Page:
Going Green!

In New York the United Federation of Teachers and Green Dot Public Schools reached a contract agreement that’s bound to be something of a touchstone in the ongoing national conversation about teachers’ contracts.  Gotham Schools rounds it up for you and has the document.

TBD:  Big winner Randi Weingarten who can now sport a new reform cred?  Or will the precedents in this contract become pressure points elsewhere as James Merriman gives voice to in this NY Post story and cause headaches within the teachers’ union ranks?  And what’s the ricochet effect on the D.C. negotiations?

Update:  UFT EdWize blog has a long post up on this as well.

One Reply to “Going Green!”

  1. Whenever we have a highly visible labor negation in education the issue of teacher tenure is front and center. If we could only fire bad teachers, we think, everything would be just fine. But I’m not sure it’s quite that simple.

    First of all, we can already fire bad teachers. It’s just that few principals and school districts have the guts to do it. True, it can take a while, and maybe cost a little money, but the best principals I know never even have to go that far. They get rid of bad teachers simply by talking with them. Nobody wants to be a bad teacher. And a bad teacher, once identified, rarely wants to stay in her current position. At one school where I worked last year, a principal succeeded in encouraging 17 sub-standard teachers to leave. And not one of them had to be fired.

    Next is the issue of whether anyone will fire teachers even when it is easy to do so. Few principals I have worked have the guts or the grace to do it. And fewer still would carry it out in a way that was respectful and efficient. Truth is, bad principals are the failing fulcrum point in our system. And they can already be fired at a moment’s notice. (Why is so little attention focused on this all-important group, I often wonder?)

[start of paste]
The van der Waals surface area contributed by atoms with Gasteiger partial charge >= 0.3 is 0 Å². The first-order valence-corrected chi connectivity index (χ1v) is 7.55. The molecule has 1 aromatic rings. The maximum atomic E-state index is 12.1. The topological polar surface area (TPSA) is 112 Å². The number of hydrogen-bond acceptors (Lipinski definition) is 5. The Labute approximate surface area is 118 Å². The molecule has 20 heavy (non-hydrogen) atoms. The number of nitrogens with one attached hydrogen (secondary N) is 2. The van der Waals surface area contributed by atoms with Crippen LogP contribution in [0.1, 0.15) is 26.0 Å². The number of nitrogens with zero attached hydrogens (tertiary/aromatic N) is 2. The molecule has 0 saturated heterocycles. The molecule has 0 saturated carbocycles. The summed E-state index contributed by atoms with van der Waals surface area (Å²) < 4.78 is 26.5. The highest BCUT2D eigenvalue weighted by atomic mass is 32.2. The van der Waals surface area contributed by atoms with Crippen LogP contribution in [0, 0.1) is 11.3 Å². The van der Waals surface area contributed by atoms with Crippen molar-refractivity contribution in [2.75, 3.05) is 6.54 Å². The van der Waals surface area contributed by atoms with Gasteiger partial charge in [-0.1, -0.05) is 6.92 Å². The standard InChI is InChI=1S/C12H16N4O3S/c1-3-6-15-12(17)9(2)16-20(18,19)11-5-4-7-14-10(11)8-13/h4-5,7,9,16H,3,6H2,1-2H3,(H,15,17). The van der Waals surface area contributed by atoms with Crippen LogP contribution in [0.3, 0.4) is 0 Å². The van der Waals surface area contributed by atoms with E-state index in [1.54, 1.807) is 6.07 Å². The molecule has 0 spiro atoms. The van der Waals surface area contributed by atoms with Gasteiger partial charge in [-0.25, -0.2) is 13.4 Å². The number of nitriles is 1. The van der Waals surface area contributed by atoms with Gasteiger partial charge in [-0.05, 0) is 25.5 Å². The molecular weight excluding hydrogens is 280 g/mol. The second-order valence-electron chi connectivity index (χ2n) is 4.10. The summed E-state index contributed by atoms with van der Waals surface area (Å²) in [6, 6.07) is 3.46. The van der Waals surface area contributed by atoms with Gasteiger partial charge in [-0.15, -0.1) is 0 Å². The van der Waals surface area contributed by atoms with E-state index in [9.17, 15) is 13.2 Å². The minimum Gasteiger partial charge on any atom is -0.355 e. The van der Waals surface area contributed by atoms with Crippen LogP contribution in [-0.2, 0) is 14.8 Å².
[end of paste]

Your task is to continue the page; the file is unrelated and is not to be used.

Which brings me to a third conclusion: we can already fire principals and other district administrators yet we do not. Why? Once again, it’s because those in supervision lack the courage and competency to do so. I suspect that even in those cases where school districts negotiate the right to fire teachers more easily, this same lack of will and skill will still exist.

    Finally, how does firing bad teachers increase our nation’s capacity to teach? I suppose we could say that, by some miracle, new teachers will magically appear to take their places. But this is unlikely. And, in any case, even if we filled poor veteran teachers with gung ho newbies, we’d still face the enormous attrition statistics we see in today’s teaching profession. And don’t even get me started about TFA or alternative certification. TFA is a great organization that puts a very small number of teachers into very temporary service. And alternative certification folks have higher attrition rates than their traditional counterparts.

    So, by all means, let’s negotiate easier firings of bad teachers. But let’s not expect the mere fact of these negotiations to change much of anything in our schools. Education is still dominated by a culture of fear and incompetence at all levels. It’s not just about getting rid of bad teachers; its’ about getting good ones in their place. And I see nothing in the current crop of labor negotiations that addresses this need.

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